In response to this assault on the free exchange of ideas and with only the slightest consideration of the appropriate standard of review or of the Court's traditional role of protecting First Amendment freedoms, the Court has placed itsimprimatur on these unprecedented restrictions. The very "purpose of the First Amendment [is] to preserve an uninhibited marketplace of ideas in which truth will ultimately prevail." Red Lion Broadcasting Co. v. FCC (1969). Yet today the fundamental principle that "the best test of truth is the power of the thought to get itself accepted in the competition of the market," Abrams v. United States (1919) (Holmes, J., dissenting), is cast aside in the purported service of preventing "corruption," or the mere "appearance of corruption." Buckley v. Valeo (1976). Apparently, the marketplace of ideas is to be fully open only to defamers, New York Times Co. v. Sullivan (1964); nude dancers, Barnes v. Glen Theatre, Inc. (1991); pornographers, Ashcroft v. Free Speech Coalition (2002); flag burners, United States v. Eichman (1990); and cross burners,Virginia v. Black (2003). . ..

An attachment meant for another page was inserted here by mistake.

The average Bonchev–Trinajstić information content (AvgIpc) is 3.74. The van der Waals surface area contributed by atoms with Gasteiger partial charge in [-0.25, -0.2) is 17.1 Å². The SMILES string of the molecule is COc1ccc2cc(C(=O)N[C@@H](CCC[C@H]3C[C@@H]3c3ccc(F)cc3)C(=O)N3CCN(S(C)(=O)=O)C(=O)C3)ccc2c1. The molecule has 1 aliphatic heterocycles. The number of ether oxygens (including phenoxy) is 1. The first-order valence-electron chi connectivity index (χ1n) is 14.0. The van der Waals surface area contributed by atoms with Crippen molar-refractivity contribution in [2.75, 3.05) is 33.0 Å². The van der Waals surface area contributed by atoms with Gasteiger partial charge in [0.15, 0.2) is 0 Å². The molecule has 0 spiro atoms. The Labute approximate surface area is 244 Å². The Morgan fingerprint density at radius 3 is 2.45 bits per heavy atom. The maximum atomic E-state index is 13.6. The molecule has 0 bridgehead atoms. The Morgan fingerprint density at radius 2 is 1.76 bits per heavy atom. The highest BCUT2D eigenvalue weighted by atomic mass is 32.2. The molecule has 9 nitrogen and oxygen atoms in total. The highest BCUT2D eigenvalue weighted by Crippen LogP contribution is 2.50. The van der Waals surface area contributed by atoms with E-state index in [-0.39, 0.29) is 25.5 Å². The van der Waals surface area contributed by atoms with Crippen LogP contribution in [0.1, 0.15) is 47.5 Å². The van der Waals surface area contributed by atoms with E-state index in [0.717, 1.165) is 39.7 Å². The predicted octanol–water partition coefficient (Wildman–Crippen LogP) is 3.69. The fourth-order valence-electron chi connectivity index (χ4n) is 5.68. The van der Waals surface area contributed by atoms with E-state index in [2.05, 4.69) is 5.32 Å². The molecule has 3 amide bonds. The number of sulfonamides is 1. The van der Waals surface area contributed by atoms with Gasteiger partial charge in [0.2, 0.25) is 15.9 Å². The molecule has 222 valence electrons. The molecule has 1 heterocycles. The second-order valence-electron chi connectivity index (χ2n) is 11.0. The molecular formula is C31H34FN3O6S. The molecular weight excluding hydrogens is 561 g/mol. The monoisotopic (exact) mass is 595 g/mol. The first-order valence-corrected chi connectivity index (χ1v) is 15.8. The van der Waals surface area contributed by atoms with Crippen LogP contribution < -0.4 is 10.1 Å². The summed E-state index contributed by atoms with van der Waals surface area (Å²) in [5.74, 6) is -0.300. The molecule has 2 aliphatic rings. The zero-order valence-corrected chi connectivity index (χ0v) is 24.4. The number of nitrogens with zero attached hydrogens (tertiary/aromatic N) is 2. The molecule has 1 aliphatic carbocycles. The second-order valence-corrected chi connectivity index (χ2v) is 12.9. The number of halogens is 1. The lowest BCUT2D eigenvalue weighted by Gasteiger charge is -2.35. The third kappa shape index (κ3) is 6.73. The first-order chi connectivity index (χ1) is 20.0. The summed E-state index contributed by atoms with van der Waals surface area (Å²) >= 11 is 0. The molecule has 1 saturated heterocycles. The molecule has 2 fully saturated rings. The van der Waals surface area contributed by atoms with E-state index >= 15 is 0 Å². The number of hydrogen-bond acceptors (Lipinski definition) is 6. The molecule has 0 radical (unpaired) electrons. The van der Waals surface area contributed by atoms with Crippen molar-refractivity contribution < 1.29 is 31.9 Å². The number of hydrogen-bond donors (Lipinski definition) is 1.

The chilling endpoint of the Court's reasoning is not difficult to foresee: outright regulation of the press. None of the rationales offered by the defendants, and none of the reasoning employed by the Court, exempts the press. "This is so because of the difficulty, and perhaps impossibility, of distinguishing, either as a matter of fact or constitutional law, media corporations from [nonmedia] corporations."...Media companies can run procandidate editorials as easily as nonmedia corporations can pay for advertisements. Candidates can be just as grateful to media companies as they can be to corporations and unions. In terms of "the corrosive and distorting effects" of wealth accumulated by corporations that has "little or no correlation to the public's support for the corporation's political ideas,"...there is no distinction between a media corporation and a nonmedia corporation.Media corporations are influential. There is little doubt that the editorials and commentary they run can affect elections. Nor is there any doubt that media companies often wish to influence elections. One would think that the New York Times fervently hopes that its endorsement of Presidential candidates will actually influence people. What is to stop a future Congress from determining that the press is "too influential," and that the "appearance of corruption" is significant when media organizations endorse candidates or run "slanted" or "biased" news stories in favor of candidates or parties? Or, even easier, what is to stop a future Congress from concluding that the availability of unregulated media corporations creates a loophole that allows for easy "circumvention" of the limitations of the current campaign finance laws?. . .